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Math 53 Homework 13 Due Friday 4/29/16 in section (The problems in parentheses are for extra practice and optional. Only turn in the underlined...

Hey. I'd like to get help for Problem 1. I have drawn the diagram but am unable to identify U and T - I only observe 2 surfaces, S and U(or T). How shall I visualize the problem and proceed to solve the sub-problems?

Math 53 Homework 13 Due Friday 4/29/16 in section (The problems in parentheses are for extra practice and optional. Only turn in the underlined problems.) Monday 4/18: The divergence theorem (continued) Read: section 16.9. Work: 16.9: 17 , 19 , 27 , (29). Problems 1 and 2 below. Wednesday 4/20: Stokes’ theorem Read: section 16.8. Work: 16.8: (1), (3), (5), (7), (9), 13 1 , 15 . Problems 3 and 4 below. Friday 4/22: Review for midterm 2 Monday 4/25: MIDTERM 2 Wednesday 4/27: Stokes’ theorem (continued) Read: sections 16.8 and 16.10. Problem 1. Consider the space region bounded below by the right-angled cone z = r x 2 + y 2 , and above by the sphere x 2 + y 2 + z 2 = 2. These two surfaces intersect in a horizontal circle; let T be the horizontal disk having this circle as boundary, S the spherical cap forming the upper surface, and U the cone forming the lower surface. Orient S , T , U “upwards”, so the normal vector has a positive ˆ k-component. a) For each of the three surfaces, determine geometrically (without calculation) whether the flux of the vector ±eld v F = x ˆ ı + y ˆ  is positive or negative. b) Calculate the flux of v F across each surface (with the upwards orientation). (Do not use the divergence theorem). c) Use the divergence theorem to ±nd the flux of v F = x ˆ ı + y ˆ  out of the solid cone bounded by T and U . Same question with the ice-cream cone bounded by S and U . d) Show that the answers you found in part (c) are consistent with those you found in part (b). (Be careful with orientations!) 1 6th/7th ed: do the 8th ed problem: v F ( x, y, z ) = - y ˆ ı + x ˆ - 2 ˆ k, S is the cone z 2 = x 2 + y 2 , 0 z 4, oriented downwards. 1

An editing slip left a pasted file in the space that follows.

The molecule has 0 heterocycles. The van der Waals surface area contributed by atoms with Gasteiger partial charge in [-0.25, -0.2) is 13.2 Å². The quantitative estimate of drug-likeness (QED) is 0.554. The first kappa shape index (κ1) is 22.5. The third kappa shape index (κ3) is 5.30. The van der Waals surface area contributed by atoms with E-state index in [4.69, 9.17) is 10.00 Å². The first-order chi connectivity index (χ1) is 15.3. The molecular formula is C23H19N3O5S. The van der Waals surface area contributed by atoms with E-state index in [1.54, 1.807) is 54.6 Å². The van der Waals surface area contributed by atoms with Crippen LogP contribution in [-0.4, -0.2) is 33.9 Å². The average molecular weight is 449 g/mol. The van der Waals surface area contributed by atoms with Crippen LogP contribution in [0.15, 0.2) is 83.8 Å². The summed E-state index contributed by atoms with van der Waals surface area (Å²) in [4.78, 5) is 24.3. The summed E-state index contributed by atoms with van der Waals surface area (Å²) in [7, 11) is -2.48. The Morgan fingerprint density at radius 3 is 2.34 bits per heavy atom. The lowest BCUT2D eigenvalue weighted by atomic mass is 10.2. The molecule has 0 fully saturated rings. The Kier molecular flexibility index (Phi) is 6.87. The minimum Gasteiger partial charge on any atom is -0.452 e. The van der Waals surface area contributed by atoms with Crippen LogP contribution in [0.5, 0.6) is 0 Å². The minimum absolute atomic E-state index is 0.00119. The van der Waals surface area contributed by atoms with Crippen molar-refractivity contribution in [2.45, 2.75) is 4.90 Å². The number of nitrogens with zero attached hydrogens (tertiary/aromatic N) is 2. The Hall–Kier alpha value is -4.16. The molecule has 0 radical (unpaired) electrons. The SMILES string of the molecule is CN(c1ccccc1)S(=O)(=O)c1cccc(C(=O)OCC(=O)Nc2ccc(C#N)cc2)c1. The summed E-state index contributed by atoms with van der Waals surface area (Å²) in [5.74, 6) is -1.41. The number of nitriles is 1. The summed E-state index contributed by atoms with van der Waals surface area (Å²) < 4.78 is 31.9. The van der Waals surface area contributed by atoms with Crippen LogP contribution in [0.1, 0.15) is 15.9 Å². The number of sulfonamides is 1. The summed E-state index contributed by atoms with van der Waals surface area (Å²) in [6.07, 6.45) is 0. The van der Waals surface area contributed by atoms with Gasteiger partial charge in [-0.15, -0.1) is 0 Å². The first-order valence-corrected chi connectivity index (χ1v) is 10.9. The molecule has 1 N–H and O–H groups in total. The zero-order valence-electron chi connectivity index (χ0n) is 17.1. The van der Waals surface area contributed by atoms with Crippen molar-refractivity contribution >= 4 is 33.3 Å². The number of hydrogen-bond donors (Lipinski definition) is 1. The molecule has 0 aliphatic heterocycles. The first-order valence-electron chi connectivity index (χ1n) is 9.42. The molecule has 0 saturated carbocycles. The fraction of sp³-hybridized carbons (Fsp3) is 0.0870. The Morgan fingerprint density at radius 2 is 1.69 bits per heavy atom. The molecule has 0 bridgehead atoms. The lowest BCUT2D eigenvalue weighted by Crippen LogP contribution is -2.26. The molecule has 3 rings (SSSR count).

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Problem 2. a) Let f ( x, y, z ) = 1 = ( x 2 + y 2 + z 2 ) - 1 / 2 . Calculate v F = f , and describe geometrically the vector feld v F . b) Evaluate the flux oF v F over the sphere oF radius a centered at the origin. c) Show that div v F = 0. Does the answer obtained in (b) contradict the divergence theorem? Explain. d) Let S be a surFace in the frst octant, whose boundary lies in the three coordinate planes (see picture). Show that ii S v F · ˆn dS is independent oF the choice oF S , and calculate its value. (Hint: apply the divergence theorem to a suitable portion oF the frst octant). ˆn Problem 3. a) Calculate the curl oF v F = 2 xz ˆ ı + y 2 ˆ k. b) Using Stokes’ theorem, show that c C v F · dv r = 0 For any simple closed curve C drawn on the unit sphere x 2 + y 2 + z 2 = 1. Problem 4. Consider the tetrahedron with vertices at P 0 = (0 , 0 , 0), P 1 = (1 , 0 , 1), P 2 = (1 , 0 , 1), and P 3 = (1 , 1 , 0). a) Say which orientation (order oF vertices) oF the boundary curve oF each Face is compatible with the choice oF the normal vector pointing out oF the tetrahedron. b) Compute the work done by the vector feld v F = yz ˆ y 2 ˆ k around the boundary curve oF the Face P 0 P 1 P 3 directly using line integrals (using the orientation From part (a)). c) Use Stokes’ theorem to compute the work done around each oF the Four Faces (including the one you computed directly in part (b)). Use the orientations From part (a). (Note: the symmetry z → − z exchanges two oF the Faces oF the tetrahedron, and can be used to avoid one calculation – iF you choose to use symmetry, you need to explain why it is legitimate.) d) The sum oF the Four values you Found in part (c) should be zero. Explain this in two di±erent ways: (i) geometrically, by considering the various line integrals that are being added to- gether; (ii) by using the divergence theorem to compute the flux oF curl v F out oF the tetra- hedron. 2
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